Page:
7/26/08: I’m over halfway through this book, “the third and most ambitious of a trilogy of novels exploring the inner lives of representative young Americans from the perspective of a ‘class war’.” “The them of the novel are poor whites, separated by race (and racist) distinctions from their near neighbors, poor blacks and Hispanics.” The words of explanation are Ms. Oates’ commentary on her own novel in an afterword at the end of the book.
I’m finding the novel condescending and full of stereotypes: the spoiled rich girl, the poor but violent young man full of unresolved rage, the eternal victim of that “victimless crime”, prostitution. I’ve been borderline poor, not in the inner city, and I’ve lived among poor people in the city. I don’t believe there is any “class war” in the U.S. Racism, yes. A division of classes, yes. But the poor people I have known mostly don’t think of themselves as poor, resent being classified as poor, intend to become middle class or rich as soon as hard work or a lucky break will enable that to happen. And there are all sorts of poor people. Some are hard working and others are lazy. Some are conscientiously religious, and others are profane and vulgar. Some are happy; others are morbidly depressed. Ms. Oates’ them are all the same: materialistic, violent, and devoid of moral values (probably because moral values are “middle class values” in the jargon and the perspective of the sociologist).
Ms. Oates again: “Few readers of them since its 1969 publication have been them because them as a class doesn’t read, certainly not lengthy novels.” How patronizingly untrue. And yet, Ms. Oates’s main character, Maureen, one of them, reads and enjoys Jane Austen and other novels. Perhaps the author is correct in writing that the poor as a class don’t read novels like them because they generally prefer hope and optimism to a vision that condemns them to generations of poverty and violence and victimhood.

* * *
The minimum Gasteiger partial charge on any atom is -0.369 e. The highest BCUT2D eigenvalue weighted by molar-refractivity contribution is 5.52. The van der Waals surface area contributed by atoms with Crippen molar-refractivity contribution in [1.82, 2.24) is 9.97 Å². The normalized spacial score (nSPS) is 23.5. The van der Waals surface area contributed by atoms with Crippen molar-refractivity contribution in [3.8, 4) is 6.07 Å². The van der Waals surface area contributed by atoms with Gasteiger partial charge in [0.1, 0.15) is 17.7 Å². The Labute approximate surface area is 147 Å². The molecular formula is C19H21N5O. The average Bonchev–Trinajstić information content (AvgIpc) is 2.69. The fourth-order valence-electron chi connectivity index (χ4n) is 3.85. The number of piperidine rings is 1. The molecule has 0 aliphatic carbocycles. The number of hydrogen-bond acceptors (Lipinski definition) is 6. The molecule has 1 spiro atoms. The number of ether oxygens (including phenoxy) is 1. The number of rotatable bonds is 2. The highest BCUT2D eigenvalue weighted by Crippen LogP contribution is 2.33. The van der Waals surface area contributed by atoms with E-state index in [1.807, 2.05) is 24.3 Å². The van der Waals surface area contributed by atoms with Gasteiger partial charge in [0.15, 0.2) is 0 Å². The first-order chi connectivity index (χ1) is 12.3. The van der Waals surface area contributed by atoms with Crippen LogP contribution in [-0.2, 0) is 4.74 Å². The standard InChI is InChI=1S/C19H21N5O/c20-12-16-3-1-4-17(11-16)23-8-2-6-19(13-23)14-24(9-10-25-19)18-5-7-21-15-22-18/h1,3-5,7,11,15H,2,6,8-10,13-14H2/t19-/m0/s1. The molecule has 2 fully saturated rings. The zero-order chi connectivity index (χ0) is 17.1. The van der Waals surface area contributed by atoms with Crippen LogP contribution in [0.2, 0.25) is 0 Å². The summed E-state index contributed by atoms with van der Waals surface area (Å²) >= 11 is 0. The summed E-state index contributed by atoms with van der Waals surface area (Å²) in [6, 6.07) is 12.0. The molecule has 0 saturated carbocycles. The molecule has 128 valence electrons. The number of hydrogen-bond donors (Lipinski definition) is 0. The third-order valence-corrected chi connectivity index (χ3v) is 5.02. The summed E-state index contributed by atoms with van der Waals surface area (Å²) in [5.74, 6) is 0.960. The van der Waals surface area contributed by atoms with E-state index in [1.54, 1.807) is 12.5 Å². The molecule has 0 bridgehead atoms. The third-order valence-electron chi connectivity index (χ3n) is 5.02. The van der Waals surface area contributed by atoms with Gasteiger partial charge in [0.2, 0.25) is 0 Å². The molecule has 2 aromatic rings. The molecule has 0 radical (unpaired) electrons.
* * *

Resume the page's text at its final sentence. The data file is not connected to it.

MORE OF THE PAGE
7/27/08: I was sitting in church this morning thinking about Loretta, Maureen, and Jules, the central characters in them. Even though I still believe they tend toward stereotype, there are people out there, them, who fit the stereotype. What does the Gospel have to say to the Lorettas, hard as nails, seen it all, loud, brash and poverty enslaved? How can the Church, Jesus’s church, reach and speak to the Maureens of the city, victims of a bad home, bad education, a dearth of values, and their own longing for something better? If Jesus himself could speak to the Samaritan woman who was both of these women in one, can’t the Church somehow act redemptively in the lives of women like these as Christ’s representatives? And Jules. At a point in the story Jules, the smart but criminally destined young man, has a Bible and time and inclination to read it. (He’s in the hospital.) But he says, “My main discovery is that people have always been the same, lonely and worried and hoping for things, and that they have written their thoughts down and when we read them we are the same age as they are.” Jules finds hope and fellow feeling in the Scriptures but no salvation, no change. How could Christians, how could God’s Spirit, reach a man so embedded in sin and degradation and lift him up, not into the middle class, but into heaven itself? I’m not sure. I know it happens for some people, but not for others. I do know that the Gospel of Jesus Christ is the only hope for people like Loretta, Maureen, and Jules . . . and for people like me, good old middle class me, just as sinful and degraded in my own middle class way.
There you have it. I have already this week established myself as a philistine and an anachronism. A family member, who shall remain nameless, accused me of calling her an elitist when I confessed my lack of appreciation for one of her favorite novels, Walker Percy’s The Moviegoer. And now I fear that the kindred spirit-ness that a certain blogger and I have shared in the past is tinged with a lack of understanding on my part. I will say that them made me think about poverty and racism and class struggle and sin, but I didn’t enjoy reading it and don’t wish to repeat the experience anytime soon. (Maybe some of the other novels of Joyce Carol Oates would suit me better? She’s quite a prolific writer, and this one is the only one I’ve read.)
So be it. Give me Dickens or Dostoyevsky or Victor Hugo or just a rousing adventure by Tolkien or Dumas. There’s plenty of poverty and and evil and violence in those authors’ books, but there’s also something else, a lack of inevitabliity, dare I say, a sense of hope? From the twentieth century, I’ll take Alan Paton or P.D. James, Dorothy Sayers or even my newest discovery Wendell Berry (something of an anachronism himself). But saints preserve me from the modern sociological novel.
Joyce Carol Oates fans, we’re still friends, right?